How does the 'Compute Materials' QTO function differ from the 'Corridor Properties/Code/Code Set Style/Link|Point/PayItem' QTO function - I understand that the measurement is obtained using a different approach - I'd like to know why one method is used over another method? They both appear to provide the quantity for the same ACAD model object?
Also, same question for the 'Volumes' QTO function - I understand this function is only for volume difference between two surfaces but the Corridor Code payItem and Compute Materials documentation appears to say they also compute difference of surface volumes, but I do not see where you define the comparison surface so doubt this is correct and I must misunderstand the authors.
I think the corridor quantities are for linear feet (Points) and area calcualtions (Links). The Compute Materials QTO function is for volumes of materials (shapes) from the corridor. If you create a material criteria for surfaces you can use them in the Comput Materials. http://screencast.com/t/pqk9s8dnqz
I don't think the QTO functions are user friendly. I despise having to run it more then once for each material group. It really needs a dialog box interface to let the user run multiple reports from one place.
That sounds like the actual truth of C3D but was it intended the QTO would report volumes too?
In the corridor properties code tab, payItems can be assigned to the link and point code set style codes. The links are 2D and the Points are lines, but the links can also be 3D if a volume unit of measure is designated in the payItem file. For the subassembly.MedianFlushWithBarrier with a specified Pave1 depth .951' the QTO report found the correct CY volume of 156.96CY; there is more to this specific test documented here http://cife.stanford.edu/wiki/doku.php?id=granite:
The question: While Autodesk intended the QTO function to report volumes, in reality it has unresolved issues so the Compute Material should actually be used for volumes and QTO only used only for 2D and lines?
I was going to report volumes using QTO but I'd rather avoid any issues with this if Compute Material is a cleaner approach.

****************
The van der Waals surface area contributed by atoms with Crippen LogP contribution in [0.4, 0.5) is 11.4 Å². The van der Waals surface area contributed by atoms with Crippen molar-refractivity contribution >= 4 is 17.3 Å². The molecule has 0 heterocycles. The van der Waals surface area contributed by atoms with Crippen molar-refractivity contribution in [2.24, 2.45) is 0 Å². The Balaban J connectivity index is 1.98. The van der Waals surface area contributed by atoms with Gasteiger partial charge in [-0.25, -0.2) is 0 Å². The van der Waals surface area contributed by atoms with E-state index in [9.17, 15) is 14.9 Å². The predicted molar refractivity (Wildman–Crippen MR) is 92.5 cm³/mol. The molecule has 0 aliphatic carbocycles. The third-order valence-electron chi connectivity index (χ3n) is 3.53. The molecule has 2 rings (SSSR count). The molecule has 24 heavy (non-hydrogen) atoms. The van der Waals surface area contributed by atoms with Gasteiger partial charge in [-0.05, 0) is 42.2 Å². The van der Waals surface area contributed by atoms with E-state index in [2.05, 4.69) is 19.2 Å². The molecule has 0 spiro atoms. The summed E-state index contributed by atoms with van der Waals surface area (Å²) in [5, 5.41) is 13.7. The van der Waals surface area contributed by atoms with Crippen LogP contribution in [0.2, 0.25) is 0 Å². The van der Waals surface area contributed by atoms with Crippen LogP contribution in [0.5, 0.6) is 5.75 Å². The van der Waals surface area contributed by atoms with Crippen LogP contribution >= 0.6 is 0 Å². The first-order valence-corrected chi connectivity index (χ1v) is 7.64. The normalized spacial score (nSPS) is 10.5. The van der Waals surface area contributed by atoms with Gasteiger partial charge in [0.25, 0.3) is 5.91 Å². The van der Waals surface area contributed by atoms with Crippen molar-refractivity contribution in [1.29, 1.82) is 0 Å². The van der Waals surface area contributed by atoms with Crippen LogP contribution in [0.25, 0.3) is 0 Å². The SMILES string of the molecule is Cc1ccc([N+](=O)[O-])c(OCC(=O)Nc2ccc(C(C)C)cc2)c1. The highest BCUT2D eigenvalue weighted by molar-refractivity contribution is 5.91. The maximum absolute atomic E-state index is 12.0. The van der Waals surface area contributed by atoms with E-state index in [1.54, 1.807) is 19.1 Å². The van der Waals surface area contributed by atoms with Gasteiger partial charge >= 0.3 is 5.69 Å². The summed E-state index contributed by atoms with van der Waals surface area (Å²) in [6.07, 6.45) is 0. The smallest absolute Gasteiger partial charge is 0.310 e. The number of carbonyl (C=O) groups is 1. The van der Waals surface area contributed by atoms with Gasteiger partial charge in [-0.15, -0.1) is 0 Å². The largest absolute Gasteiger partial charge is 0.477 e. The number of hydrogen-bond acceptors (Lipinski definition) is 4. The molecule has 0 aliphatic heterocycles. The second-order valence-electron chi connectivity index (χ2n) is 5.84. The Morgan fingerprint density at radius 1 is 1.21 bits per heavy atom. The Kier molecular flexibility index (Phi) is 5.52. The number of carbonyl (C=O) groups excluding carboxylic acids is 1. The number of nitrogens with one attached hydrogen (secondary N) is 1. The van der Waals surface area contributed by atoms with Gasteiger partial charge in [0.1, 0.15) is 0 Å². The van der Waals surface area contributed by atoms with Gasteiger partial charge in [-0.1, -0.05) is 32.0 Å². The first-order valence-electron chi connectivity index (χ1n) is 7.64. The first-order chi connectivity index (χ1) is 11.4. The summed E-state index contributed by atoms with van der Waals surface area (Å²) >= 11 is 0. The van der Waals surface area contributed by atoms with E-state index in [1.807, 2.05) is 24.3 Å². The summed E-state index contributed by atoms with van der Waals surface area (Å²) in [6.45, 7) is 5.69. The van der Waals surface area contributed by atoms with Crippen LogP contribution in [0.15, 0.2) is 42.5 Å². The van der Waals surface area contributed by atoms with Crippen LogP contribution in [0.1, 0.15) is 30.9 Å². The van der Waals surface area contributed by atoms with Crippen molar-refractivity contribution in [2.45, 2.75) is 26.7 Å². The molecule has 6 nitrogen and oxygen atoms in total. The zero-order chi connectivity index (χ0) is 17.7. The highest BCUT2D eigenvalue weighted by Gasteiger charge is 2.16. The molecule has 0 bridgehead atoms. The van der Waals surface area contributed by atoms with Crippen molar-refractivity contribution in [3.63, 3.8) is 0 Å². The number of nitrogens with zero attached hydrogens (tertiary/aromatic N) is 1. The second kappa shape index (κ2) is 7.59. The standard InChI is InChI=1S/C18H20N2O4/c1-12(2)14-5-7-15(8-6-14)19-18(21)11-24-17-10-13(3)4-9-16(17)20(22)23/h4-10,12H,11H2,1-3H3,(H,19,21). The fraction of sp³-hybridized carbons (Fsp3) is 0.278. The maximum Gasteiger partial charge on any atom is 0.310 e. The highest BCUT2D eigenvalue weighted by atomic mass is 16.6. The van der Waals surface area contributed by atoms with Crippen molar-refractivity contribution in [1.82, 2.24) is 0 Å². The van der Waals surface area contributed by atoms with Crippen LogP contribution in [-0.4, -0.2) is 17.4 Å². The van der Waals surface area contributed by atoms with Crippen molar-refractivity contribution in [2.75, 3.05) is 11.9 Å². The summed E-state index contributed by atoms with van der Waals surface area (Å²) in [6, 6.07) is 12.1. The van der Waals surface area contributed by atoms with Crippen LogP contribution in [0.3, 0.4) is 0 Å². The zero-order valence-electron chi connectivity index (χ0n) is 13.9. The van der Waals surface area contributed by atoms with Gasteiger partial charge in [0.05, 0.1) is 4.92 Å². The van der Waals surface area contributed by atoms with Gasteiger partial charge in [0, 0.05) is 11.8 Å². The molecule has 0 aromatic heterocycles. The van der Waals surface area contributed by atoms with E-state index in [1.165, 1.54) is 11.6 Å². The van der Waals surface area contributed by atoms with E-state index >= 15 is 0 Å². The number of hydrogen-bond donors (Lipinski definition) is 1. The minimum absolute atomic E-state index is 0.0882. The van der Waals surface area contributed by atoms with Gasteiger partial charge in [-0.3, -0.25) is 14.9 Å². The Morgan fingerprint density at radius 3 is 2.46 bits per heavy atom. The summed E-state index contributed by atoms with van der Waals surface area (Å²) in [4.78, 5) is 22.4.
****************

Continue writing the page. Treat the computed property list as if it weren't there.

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I have absolutly no idea what it is you are trying to say or do, but I noticed on your link you set up your "model space units to inch"
Civil3d does not work in inch units - it works in decimal feet of meter.
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Thank you for pointing out the issue with inch msu - I am well aware of this.
Also, good adice about earthwork. I was an earthwork engineer with the Granite Construction Heavy Construction Division on a large design-build project. The equipment manager retired unexpectedly so I was also the equipment manager for a regional comapny sized fleet. I can appreciate what you are saying and it is under control.
Civil 3D has three quantity takeoff functions, "volumes", "compute materials", and "takeoff" by payItem
As I understand it:
- "volumes" quantifies bank and embank from a surface comparison
- "compute materials" quantifies corridor volume from corridor code link surfaces and shapes
- "takeoff" by payItem quantifies length, area, and volume, by associating a payItem to corridor code link surfaces (area of link or the product of link area with a defined subassembly depth attribute for volume)
When is "takeoff" by payItem used for volume in place of "compute materials"?
Also, a note on earthwork shrink and swell - haul truck factors for computing bank and embank volumes - this is vastly more significant than the compaction shrink. Unless you complete a laser scan or can survey a square earthwork object with clean edges, you have no clue what your actual volumes are in bank, loose, or embank units. And, scales were made to be tampered with and teamsters were made to eat lunch and add an extra tick mark to their time cards. Last, this is assuming you can even track what type of haul trucks you are running and the actual fill factor for the trailers by material type. The fill is done when it is filled and the excavation is done when the hole is there - how much was it? It was that much, who cares we are working on something else today, I also understand the field mentaility out where it counts.